• These items if left loose may become damaged or cause damage to other items during transit. The movement of such items within the cargo area may also cause annoyance or anxiety to the driver or passengers of the vehicle.
  • The devices and products that are available that aim to solve this problem consist of boxes which aim to hold items secure and other products that feature fold up flaps and interior walls that are used to create compartments within the product that can hold items when placed within.
  • These products are limited to small items or several small items but do not work effectively unless a box or particular compartment is full to the point that there are enough items to prevent other items from moving within that compartment.
  • The movement of the vehicle can still cause these items to move around within the box or compartmentalized storage unit, or, if movement of the vehicle is sudden enough the box or other storage unit may slide or move around the cargo area also.
  • The invention therefore is a solid plastic freestanding wall that can secure items against the side wall of a cargo area whilst itself being affixed to the floor of the cargo area.
  • SUMMARY
  • The invention is a large, solid, freestanding, plastic ‘L’ shaped wall which can be affixed to the carpet in a car cargo area and hold loose items securely up against a side wall of the cargo area.
  • The invention comprises of a solid plastic wall with ‘L’ shaped cross section. The vertical face of the ‘L’ provides support for propping items up against, whilst the horizontal face of the ‘L’ sits on the floor of the cargo area and keeps the unit upright. A supportive molded rib structure is provided, and a series of molded ribs which transfer lateral force exerted on the vertical face of the unit into vertical force acting downwards on the horizontal face of the unit. An anchoring device is included to affix the unit to the ground surface within the cargo area, and a series of two long continuous strips of hook and loop material located on the bottom of the unit which serve to anchor the unit to the carpeted floor within a cargo area.
  • The strips, by being continuous along the bottom of the unit as opposed to being individual pieces located at various degrees of separation allow smooth removal of the unit from the carpeted floor by way of a ‘peeling’ motion. This is in differentiation to the sudden, jerky motion that would be experienced when removing the unit if individual pieces of hook and loop fastener were to be used which would cause one end of the unit to suddenly become free when being pulled upwards.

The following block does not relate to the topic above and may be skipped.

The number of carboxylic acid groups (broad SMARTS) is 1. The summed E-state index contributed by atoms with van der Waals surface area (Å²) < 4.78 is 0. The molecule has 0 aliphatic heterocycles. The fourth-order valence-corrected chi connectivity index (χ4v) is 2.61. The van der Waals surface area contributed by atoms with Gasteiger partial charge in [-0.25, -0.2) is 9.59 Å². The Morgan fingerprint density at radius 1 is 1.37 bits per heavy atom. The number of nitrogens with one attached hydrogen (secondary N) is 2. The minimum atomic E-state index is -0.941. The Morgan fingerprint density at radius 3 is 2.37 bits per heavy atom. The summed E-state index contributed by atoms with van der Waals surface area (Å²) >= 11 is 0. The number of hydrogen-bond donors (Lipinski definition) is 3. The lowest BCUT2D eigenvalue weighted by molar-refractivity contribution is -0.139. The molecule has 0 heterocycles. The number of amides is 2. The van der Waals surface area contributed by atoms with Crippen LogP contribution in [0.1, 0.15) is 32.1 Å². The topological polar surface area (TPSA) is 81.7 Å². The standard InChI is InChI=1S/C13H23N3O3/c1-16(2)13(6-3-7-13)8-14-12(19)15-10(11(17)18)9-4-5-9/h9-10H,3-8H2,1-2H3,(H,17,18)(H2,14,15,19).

• Individual handles are located on either end of the unit. In a preferred embodiment, the individual handles may be grip holes for gripping the unit by hand. These handles are for the ease of lifting the unit and ‘peeling’ the unit from the carpeted surface. By positioning a handle on either end of the invention as opposed to directly in the middle, as would be found on other products, the user can, with ease, lift one side of the unit, breaking the grip of the hook and loop fastener on the carpet, and continue to steadily peel the unit away from the carpet facilitated by the continuous strips of hook and loop material. This gives a steady and constant peeling effect. If, however, a handle in the middle of the product were to be used this would result in a higher exertion of force being required to break the grip between the hook and loop material and the carpet and would in turn result in a sudden release which could cause harm to the user or to the product.
  • The invention is intended to be used to simplify stowage of loose items within a cargo area. Items are placed into the cargo area and the invention is then simply placed against the loose items essentially wedging them against the side wall of the cargo area. Only one unit of the invention is required for satisfactory usage with most objects big or small. With such items that are large the invention can be placed parallel against a section of the item to prohibit movement within one axis or diagonally against a corner of the item to prohibit movement of the item within two axis. For small items the invention can be placed diagonally abutting two of the walls of the cargo area to create a small compartment in which items can be placed. This compartment can be adjusted by altering the angle at which the invention is positioned between the cargo area walls to assure a snug fit for the enclosed item. The use of multiple units of the invention in unison is not required for the restraint of any item big or small.
  • The invention includes also a method of attachment for adding accessories. The accessories include, but are not limited to, elastic straps for holding bottles, add on boxes for storage of plastic shopping bags or essential car accessories that otherwise clutter the cargo area.